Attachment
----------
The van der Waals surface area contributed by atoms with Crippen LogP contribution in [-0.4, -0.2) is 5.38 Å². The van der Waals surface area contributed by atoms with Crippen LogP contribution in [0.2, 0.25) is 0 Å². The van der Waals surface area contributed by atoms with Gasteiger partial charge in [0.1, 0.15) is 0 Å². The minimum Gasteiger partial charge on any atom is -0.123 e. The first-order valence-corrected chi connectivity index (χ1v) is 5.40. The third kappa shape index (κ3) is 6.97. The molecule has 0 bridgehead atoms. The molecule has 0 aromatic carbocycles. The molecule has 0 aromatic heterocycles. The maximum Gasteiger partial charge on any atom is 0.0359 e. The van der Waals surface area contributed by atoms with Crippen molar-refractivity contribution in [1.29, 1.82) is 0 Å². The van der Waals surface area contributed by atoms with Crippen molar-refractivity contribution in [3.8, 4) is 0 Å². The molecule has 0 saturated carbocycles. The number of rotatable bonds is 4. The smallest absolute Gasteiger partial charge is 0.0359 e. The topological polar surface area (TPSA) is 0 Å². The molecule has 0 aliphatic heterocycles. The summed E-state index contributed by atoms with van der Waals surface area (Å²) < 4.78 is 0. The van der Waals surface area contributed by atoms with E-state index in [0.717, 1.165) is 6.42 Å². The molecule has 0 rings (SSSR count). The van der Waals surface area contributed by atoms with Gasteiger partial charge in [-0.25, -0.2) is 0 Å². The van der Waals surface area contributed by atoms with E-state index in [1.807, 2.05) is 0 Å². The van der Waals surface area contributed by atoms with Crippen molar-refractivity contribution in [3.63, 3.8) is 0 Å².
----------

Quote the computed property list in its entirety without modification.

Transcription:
The van der Waals surface area contributed by atoms with Crippen LogP contribution in [-0.4, -0.2) is 5.38 Å². The van der Waals surface area contributed by atoms with Crippen LogP contribution in [0.2, 0.25) is 0 Å². The van der Waals surface area contributed by atoms with Gasteiger partial charge in [0.1, 0.15) is 0 Å². The minimum Gasteiger partial charge on any atom is -0.123 e. The first-order valence-corrected chi connectivity index (χ1v) is 5.40. The third kappa shape index (κ3) is 6.97. The molecule has 0 bridgehead atoms. The molecule has 0 aromatic carbocycles. The molecule has 0 aromatic heterocycles. The maximum Gasteiger partial charge on any atom is 0.0359 e. The van der Waals surface area contributed by atoms with Crippen molar-refractivity contribution in [1.29, 1.82) is 0 Å². The van der Waals surface area contributed by atoms with Crippen molar-refractivity contribution in [3.8, 4) is 0 Å². The molecule has 0 saturated carbocycles. The number of rotatable bonds is 4. The smallest absolute Gasteiger partial charge is 0.0359 e. The topological polar surface area (TPSA) is 0 Å². The molecule has 0 aliphatic heterocycles. The summed E-state index contributed by atoms with van der Waals surface area (Å²) < 4.78 is 0. The van der Waals surface area contributed by atoms with E-state index in [0.717, 1.165) is 6.42 Å². The molecule has 0 rings (SSSR count). The van der Waals surface area contributed by atoms with Gasteiger partial charge in [-0.25, -0.2) is 0 Å². The van der Waals surface area contributed by atoms with E-state index in [1.807, 2.05) is 0 Å². The van der Waals surface area contributed by atoms with Crippen molar-refractivity contribution in [3.63, 3.8) is 0 Å².